CPR Land Rights Initiative and Centre on Law and Social Transformation present research on “The Political Economy of Land Rights and Federalism in the Fifth and Sixth Schedule areas”
We are pleased to present findings from our research project on “The Political Economy of Land Rights and Federalism in the Fifth and Sixth Schedule Areas: Andhra Pradesh, Telangana, Gujarat and Meghalaya“, which is a research collaboration between the Centre for Policy Research Land Rights Initiative (“CPR-LRI“) and the Centre on Law and Social Transformation (“LawTransform“), as well as comments by various experts and stakeholders on these findings during our conference on “Land Rights, Land Acquisition, and Inclusive Development in India”, held on March 2 and 3, 2017.
Though only 8.2% of the total population, the Scheduled Tribes (ST) constitute 55% of the people displaced since independence due to the construction of dams, mines, industrial development and the creation of wildlife parks and sanctuaries. Poverty and landlessness is rampant amongst the STs. 51% of all STs are below the poverty line compared to 40.2% for the national average, and 65% of the STs are landless as per the 2011 Census. Therefore, clearly, this group has disproportionately borne the burden of economic development.
This, despite the fact that the Fifth and Sixth Schedules of the Indian Constitution carve out a separate legal and administrative framework for certain designated tribal majority areas within the territory of India. The Fifth Schedule designates tribal majority areas in ten tribal minority states within peninsular India including, Andhra Pradesh, Telangana, Gujarat, Jharkhand, Chhattisgarh, Himachal Pradesh, Madhya Pradesh, Maharashtra, Orissa and Rajasthan. The Sixth Schedule designates such tribal majority areas in north eastern states, including Assam, Meghalaya, Mizoram, and Tripura. Of these, Meghalaya and Mizoram are tribal majority states.
This begs the question as to why despite the existence of special constitutional and legal provisions for safeguarding the rights of tribals to land and also special affirmative action provisions for the STs, they continue to remain the most displaced, most vulnerable, and most impoverished of all groups in India. Through archival and field research in the states of Gujarat, Andhra Pradesh and Telangana, the CPR-LRI team presents some key findings in response to this question.
- No data existed on the extent of geographical area in the Scheduled Areas. Based on extensive Census 2011 village and district level mapping of data, the Initiative has determined that 10.5% of all India’s geographical area lies within the Scheduled Areas.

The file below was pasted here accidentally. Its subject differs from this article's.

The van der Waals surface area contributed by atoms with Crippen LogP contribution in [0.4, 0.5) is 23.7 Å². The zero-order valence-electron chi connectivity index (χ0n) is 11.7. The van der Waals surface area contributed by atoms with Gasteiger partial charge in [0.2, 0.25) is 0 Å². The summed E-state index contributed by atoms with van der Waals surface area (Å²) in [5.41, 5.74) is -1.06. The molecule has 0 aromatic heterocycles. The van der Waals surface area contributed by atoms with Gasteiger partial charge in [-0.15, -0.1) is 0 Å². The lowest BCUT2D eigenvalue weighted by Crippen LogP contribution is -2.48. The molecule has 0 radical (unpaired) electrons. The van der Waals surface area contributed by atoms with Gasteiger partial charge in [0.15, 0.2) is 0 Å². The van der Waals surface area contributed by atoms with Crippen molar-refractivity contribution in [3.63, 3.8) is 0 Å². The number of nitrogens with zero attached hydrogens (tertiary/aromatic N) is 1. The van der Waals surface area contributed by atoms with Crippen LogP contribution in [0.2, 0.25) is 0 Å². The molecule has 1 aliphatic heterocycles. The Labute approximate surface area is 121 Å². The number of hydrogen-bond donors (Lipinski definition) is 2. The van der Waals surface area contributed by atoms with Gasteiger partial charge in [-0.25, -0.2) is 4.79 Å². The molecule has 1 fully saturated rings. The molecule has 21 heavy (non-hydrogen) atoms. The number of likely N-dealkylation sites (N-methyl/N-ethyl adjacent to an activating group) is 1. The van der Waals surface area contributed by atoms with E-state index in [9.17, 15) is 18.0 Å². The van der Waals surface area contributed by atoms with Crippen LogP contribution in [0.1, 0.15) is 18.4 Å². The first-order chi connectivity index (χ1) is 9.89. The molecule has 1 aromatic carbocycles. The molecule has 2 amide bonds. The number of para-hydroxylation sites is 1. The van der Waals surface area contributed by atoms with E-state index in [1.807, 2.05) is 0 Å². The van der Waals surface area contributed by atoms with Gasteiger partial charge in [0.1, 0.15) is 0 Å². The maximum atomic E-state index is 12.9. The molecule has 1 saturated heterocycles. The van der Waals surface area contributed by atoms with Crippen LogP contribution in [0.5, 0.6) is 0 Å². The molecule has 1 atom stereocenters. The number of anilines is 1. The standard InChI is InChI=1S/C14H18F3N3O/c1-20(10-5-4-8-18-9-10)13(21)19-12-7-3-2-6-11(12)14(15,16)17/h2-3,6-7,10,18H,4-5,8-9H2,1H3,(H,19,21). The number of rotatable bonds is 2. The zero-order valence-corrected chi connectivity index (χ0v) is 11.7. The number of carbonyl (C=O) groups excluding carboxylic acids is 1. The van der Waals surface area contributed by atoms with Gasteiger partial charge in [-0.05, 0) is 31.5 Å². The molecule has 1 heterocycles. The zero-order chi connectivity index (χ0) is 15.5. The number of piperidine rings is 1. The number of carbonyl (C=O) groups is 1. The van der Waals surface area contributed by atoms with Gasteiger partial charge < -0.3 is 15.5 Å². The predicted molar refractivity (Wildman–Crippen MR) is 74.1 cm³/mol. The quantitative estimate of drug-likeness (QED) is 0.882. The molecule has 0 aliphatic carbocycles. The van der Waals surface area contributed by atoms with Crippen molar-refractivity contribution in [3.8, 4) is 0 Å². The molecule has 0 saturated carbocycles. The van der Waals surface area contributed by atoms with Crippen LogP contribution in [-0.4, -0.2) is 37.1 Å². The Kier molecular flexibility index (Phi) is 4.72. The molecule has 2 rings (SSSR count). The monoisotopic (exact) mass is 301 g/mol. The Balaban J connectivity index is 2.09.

- Based on Census 2011 data available with the Initiative, even though the Scheduled areas were designated tribal majority areas, on average today, only 30% of the population in the Scheduled areas is tribal. That is, in actual fact, the designated tribal majority areas are tribal minority areas today due to continuous displacement of the tribals.
- On all three narratives of development, representation, and rights to land, the Scheduled Tribes are pitted against the dominant mainstream of Indian society. The power imbalance between the tribals and the mainstream society requires both protective laws and a powerful state disposed towards the protection of the Scheduled Tribes.
- The special protective provisions in the Fifth and Sixth Schedules cannot be seen in a vacuum but have to be seen against the backdrop of a contrary legal regime of land acquisition, forest and mining laws, through which the state actively displaces and facilitates the displacement of tribals from the Scheduled Areas.
- The protective legal regimes fail also because of meagre financial allocations for their implementation and active subversion or confused implementation of the regimes by the administration.
Video Recording of Presentations and Panel Discussions
1. Dr. Namita Wahi, Fellow, CPR and Director, Land Rights Initiative, and Ankit Bhatia, Research Associate, CPR, on “The Political Economy of Land Rights in the Scheduled Areas of India“,
2. Dr. Kavita Soreide, Post Doctoral Fellow, Centre on Law and Social Transformation on “Tribal Representation and Local Self Governance in Meghalaya“
B. Panel Discussions
1. Panel Discussion on “The Political Economy of Land Rights in the Scheduled Areas“. This session was chaired by Mr. Deepak Sanan, former Additional Chief Secretary, Government of Himachal Pradesh, and featured comments on the first presentation by Mr. Walter Fernandes, Senior Fellow (Professor), Northeastern Research Centre, Guwahati, Professor Nandini Sundar, Delhi School of Economics, Mr. Ravi Rebbapragada, Executive Director, Samata, and Mr. Ambrish Mehta, ARCH Vahini.
2. Panel Discussion on “Federalism and the Fifth and Sixth Schedules to the Constitution“. This session was chaired by Professor Siri Gloppen, Director, Centre on Law and Social Transformation, and featured comments on the second presentation by Mr. Walter Fernandes, Senior Fellow ((Professor), Northeastern Research Centre, Guwahati, Ms. Patricia Mukhim, Editor, Shillong Times, Dr. VNVK Sastry, Social Anthropologist and Senior Consultant and former Director of the Tribal Cultural Research and Training Institute, Hyderabad, Mr. Ambrish Mehta, Trustee, ARCH-Vahini and Mr. Sagar Rabari, Jamin Adhikar Aandolan Gujarat.
Please do not hesitate to contact us if you need any further information. Your feedback on our research is much appreciated.
CPR Land Rights Initiative Team